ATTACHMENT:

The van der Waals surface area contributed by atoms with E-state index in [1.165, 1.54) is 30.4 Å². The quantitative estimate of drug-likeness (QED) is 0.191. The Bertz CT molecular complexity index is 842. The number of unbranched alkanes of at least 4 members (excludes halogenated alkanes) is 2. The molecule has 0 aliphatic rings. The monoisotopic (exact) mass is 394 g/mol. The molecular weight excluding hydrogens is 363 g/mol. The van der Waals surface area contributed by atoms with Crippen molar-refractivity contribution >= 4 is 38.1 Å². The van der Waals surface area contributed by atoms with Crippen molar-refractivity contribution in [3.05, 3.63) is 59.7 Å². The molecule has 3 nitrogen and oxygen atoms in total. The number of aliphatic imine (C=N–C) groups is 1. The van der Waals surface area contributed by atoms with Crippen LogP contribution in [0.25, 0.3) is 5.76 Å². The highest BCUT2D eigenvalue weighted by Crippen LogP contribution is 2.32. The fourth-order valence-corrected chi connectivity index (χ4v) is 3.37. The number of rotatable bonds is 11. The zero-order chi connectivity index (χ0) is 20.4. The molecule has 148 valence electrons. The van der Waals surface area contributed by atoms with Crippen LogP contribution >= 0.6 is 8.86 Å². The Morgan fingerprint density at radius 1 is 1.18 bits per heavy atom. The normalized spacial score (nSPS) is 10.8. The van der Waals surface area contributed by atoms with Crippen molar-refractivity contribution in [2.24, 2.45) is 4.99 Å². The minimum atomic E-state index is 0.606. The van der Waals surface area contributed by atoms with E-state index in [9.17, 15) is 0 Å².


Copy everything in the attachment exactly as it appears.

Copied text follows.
The van der Waals surface area contributed by atoms with E-state index in [1.165, 1.54) is 30.4 Å². The quantitative estimate of drug-likeness (QED) is 0.191. The Bertz CT molecular complexity index is 842. The number of unbranched alkanes of at least 4 members (excludes halogenated alkanes) is 2. The molecule has 0 aliphatic rings. The monoisotopic (exact) mass is 394 g/mol. The molecular weight excluding hydrogens is 363 g/mol. The van der Waals surface area contributed by atoms with Crippen molar-refractivity contribution >= 4 is 38.1 Å². The van der Waals surface area contributed by atoms with Crippen molar-refractivity contribution in [3.05, 3.63) is 59.7 Å². The molecule has 3 nitrogen and oxygen atoms in total. The number of aliphatic imine (C=N–C) groups is 1. The van der Waals surface area contributed by atoms with Crippen LogP contribution in [0.25, 0.3) is 5.76 Å². The highest BCUT2D eigenvalue weighted by Crippen LogP contribution is 2.32. The fourth-order valence-corrected chi connectivity index (χ4v) is 3.37. The number of rotatable bonds is 11. The zero-order chi connectivity index (χ0) is 20.4. The molecule has 148 valence electrons. The van der Waals surface area contributed by atoms with Crippen LogP contribution >= 0.6 is 8.86 Å². The Morgan fingerprint density at radius 1 is 1.18 bits per heavy atom. The normalized spacial score (nSPS) is 10.8. The van der Waals surface area contributed by atoms with Crippen molar-refractivity contribution in [2.24, 2.45) is 4.99 Å². The minimum atomic E-state index is 0.606. The van der Waals surface area contributed by atoms with E-state index in [9.17, 15) is 0 Å².